Release Date: March, 20 2019
Reviewed On: PC
Publisher: Fruitbat Factory
Genre: Puzzle Platformer
I don’t have a good track record with platforming games. I struggle with early Mega Man and Mario games, but I play them anyway and suffer. I do however perform much better with puzzle games. So when Agartha, a small 8-bit Japanese indie title by Shindenken, comes in teasing a hybrid, I think, “You know what, I can get behind this.” Then I pick a god and pray that I don’t utterly suck at playing it.
Agartha is a puzzle platformer where you start out as a gunner. Just so we’re clear this is a game that is a heavy case of “No plot? No problem!” as the player’s only goal is to complete as many of the 64 stages as possible and defeat the final boss located at the bottom right-hand corner of the stage selection screen. Each stage contains a variety of environments and enemies, which don’t always try to kill you but more than often do. During a level, the player is tasked with finding the exit, but how you do that is up to you. During gameplay, you’re provided with a variety of tools which allow the player to burn, blister, and blast their way to escaping. Other doable actions include freezing water so you can run across it, blowing holes into walls so you can pass through, or trapping foes under masses of dirt or water.
Throughout the level, you’ll be able to find rare gems and collect food drops from enemies. These materials can be exchanged for more playable characters, each with their own set of skills. For example, the squishy wizard blasts foes with powerful magic, which makes this character great for killing enemies, but their only method of destroying the environment is the powerful close-range flare spell that has limited ammo and leaves them open to enemy attacks.
However, characters like the Alchemist, lack conventional attacks but fights by transforming the environment leading to unconventional stage solving. This is useful as sometimes stages will have secret exits that need to be found to access different routes. Every now and then you’ll run into large boss battles who provide a nice way to break up the various stages. Boss battles can’t be evaded so, so you’ll need to pummel them into submission in order to progress.
I found Agartha to be quite fun and interesting, at least, in the beginning. However, the lack of actual progression leaves the game feeling rather empty at times. With only 7 characters to unlock, the puzzles quickly start feeling frustrating and redundant as there is little to encourage the player to progress. Rewards are lackluster, given that there is nothing else to do after unlocking everything. In the later parts of the game, many puzzles become infuriating as they devolve into “use this character to win”.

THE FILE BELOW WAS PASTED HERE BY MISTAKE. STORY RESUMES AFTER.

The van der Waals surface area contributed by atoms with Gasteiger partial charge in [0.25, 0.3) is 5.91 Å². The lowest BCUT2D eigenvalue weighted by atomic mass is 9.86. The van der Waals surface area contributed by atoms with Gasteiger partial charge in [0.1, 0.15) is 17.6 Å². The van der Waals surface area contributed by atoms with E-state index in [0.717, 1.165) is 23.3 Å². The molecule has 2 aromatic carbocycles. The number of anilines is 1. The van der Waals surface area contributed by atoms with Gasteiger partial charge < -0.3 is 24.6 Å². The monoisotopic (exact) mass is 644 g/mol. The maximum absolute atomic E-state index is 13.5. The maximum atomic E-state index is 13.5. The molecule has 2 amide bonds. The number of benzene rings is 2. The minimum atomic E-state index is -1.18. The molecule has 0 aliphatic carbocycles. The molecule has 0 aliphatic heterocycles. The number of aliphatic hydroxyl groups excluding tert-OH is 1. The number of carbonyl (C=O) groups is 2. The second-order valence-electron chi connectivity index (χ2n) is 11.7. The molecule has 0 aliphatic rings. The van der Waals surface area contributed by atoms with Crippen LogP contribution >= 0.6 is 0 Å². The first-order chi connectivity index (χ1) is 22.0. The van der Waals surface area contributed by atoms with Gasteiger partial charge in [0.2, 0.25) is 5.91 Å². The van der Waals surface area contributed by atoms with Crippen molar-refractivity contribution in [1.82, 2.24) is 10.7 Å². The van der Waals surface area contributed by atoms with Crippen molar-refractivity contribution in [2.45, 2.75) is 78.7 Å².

That being the case, I quickly started rushing my way through the game to just get to the end. Thankfully, the bosses are a welcome relief in the later stages, but there aren’t nearly enough to break up the monotony the game falls into. The final boss is also extremely misleading and painful. You aren’t told how to fight it, and from my experience, you need one specific character to win or it’s flat out impossible. To sum it up, the game just stops being fun.
Agartha is a game with a lot of potential and it sadly doesn’t know what to do with it. The game has puzzles that are made out of destructible environments, with a handful of interesting character skills to unlock, and cheery 8-bit music which should lead to a fantastic little indie game.
However, the uninspired stage design and lack of real progression rewards lead to frustration and dissatisfaction. I can only recommend Agartha to those who love old school platformers and super indie gems, but sadly to no one else. It’s a real shame honestly because there are some charming features about the game that don’t last long after the first few stages.
Noisy Pixel is giving Agartha a 4/10
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